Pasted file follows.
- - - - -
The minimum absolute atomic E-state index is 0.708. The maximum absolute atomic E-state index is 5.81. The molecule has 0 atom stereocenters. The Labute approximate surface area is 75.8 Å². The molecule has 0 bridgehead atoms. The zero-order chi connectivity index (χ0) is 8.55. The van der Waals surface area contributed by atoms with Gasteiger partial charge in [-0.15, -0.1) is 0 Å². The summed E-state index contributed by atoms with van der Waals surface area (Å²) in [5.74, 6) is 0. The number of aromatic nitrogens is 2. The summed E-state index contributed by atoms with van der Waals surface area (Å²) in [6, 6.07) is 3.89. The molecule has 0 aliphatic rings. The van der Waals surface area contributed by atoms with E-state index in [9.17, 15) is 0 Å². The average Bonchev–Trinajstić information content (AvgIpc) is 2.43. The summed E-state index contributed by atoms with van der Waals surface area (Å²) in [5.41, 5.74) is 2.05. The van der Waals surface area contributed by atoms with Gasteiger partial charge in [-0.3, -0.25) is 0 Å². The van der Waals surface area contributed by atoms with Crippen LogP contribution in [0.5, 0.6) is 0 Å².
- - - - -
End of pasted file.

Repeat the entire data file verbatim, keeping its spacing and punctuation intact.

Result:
The minimum absolute atomic E-state index is 0.708. The maximum absolute atomic E-state index is 5.81. The molecule has 0 atom stereocenters. The Labute approximate surface area is 75.8 Å². The molecule has 0 bridgehead atoms. The zero-order chi connectivity index (χ0) is 8.55. The van der Waals surface area contributed by atoms with Gasteiger partial charge in [-0.15, -0.1) is 0 Å². The summed E-state index contributed by atoms with van der Waals surface area (Å²) in [5.74, 6) is 0. The number of aromatic nitrogens is 2. The summed E-state index contributed by atoms with van der Waals surface area (Å²) in [6, 6.07) is 3.89. The molecule has 0 aliphatic rings. The van der Waals surface area contributed by atoms with E-state index in [9.17, 15) is 0 Å². The average Bonchev–Trinajstić information content (AvgIpc) is 2.43. The summed E-state index contributed by atoms with van der Waals surface area (Å²) in [5.41, 5.74) is 2.05. The van der Waals surface area contributed by atoms with Gasteiger partial charge in [-0.3, -0.25) is 0 Å². The van der Waals surface area contributed by atoms with Crippen LogP contribution in [0.5, 0.6) is 0 Å².